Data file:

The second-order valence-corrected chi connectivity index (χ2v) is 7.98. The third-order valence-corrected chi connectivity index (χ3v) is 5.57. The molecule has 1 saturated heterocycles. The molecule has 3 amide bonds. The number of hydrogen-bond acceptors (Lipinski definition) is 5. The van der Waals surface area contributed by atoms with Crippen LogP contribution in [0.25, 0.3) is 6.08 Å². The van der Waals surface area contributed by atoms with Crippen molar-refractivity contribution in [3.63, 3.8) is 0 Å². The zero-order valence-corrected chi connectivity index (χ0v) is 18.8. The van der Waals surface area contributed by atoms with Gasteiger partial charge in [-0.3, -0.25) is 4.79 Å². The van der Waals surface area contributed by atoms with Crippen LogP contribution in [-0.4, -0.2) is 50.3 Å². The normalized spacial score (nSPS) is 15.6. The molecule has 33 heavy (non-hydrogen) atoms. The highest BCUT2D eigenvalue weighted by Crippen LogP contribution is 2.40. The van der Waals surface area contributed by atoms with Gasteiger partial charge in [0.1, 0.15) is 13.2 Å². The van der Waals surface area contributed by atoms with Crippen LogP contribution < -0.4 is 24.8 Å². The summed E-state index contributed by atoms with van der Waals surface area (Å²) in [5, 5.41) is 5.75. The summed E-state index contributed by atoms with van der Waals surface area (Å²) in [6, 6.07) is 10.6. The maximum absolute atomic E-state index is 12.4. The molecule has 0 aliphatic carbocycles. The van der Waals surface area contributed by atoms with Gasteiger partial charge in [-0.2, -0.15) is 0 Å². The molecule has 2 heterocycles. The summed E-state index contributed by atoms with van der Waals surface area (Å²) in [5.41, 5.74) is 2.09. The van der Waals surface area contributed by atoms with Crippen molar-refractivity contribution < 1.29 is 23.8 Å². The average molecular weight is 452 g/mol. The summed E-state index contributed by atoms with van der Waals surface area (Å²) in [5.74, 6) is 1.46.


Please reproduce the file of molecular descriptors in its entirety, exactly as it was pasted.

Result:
The second-order valence-corrected chi connectivity index (χ2v) is 7.98. The third-order valence-corrected chi connectivity index (χ3v) is 5.57. The molecule has 1 saturated heterocycles. The molecule has 3 amide bonds. The number of hydrogen-bond acceptors (Lipinski definition) is 5. The van der Waals surface area contributed by atoms with Crippen LogP contribution in [0.25, 0.3) is 6.08 Å². The van der Waals surface area contributed by atoms with Crippen molar-refractivity contribution in [3.63, 3.8) is 0 Å². The zero-order valence-corrected chi connectivity index (χ0v) is 18.8. The van der Waals surface area contributed by atoms with Gasteiger partial charge in [-0.3, -0.25) is 4.79 Å². The van der Waals surface area contributed by atoms with Crippen LogP contribution in [-0.4, -0.2) is 50.3 Å². The normalized spacial score (nSPS) is 15.6. The molecule has 33 heavy (non-hydrogen) atoms. The highest BCUT2D eigenvalue weighted by Crippen LogP contribution is 2.40. The van der Waals surface area contributed by atoms with Gasteiger partial charge in [0.1, 0.15) is 13.2 Å². The van der Waals surface area contributed by atoms with Crippen LogP contribution < -0.4 is 24.8 Å². The summed E-state index contributed by atoms with van der Waals surface area (Å²) in [5, 5.41) is 5.75. The summed E-state index contributed by atoms with van der Waals surface area (Å²) in [6, 6.07) is 10.6. The maximum absolute atomic E-state index is 12.4. The molecule has 0 aliphatic carbocycles. The van der Waals surface area contributed by atoms with Gasteiger partial charge in [-0.2, -0.15) is 0 Å². The molecule has 2 heterocycles. The summed E-state index contributed by atoms with van der Waals surface area (Å²) in [5.41, 5.74) is 2.09. The van der Waals surface area contributed by atoms with Crippen molar-refractivity contribution < 1.29 is 23.8 Å². The average molecular weight is 452 g/mol. The summed E-state index contributed by atoms with van der Waals surface area (Å²) in [5.74, 6) is 1.46.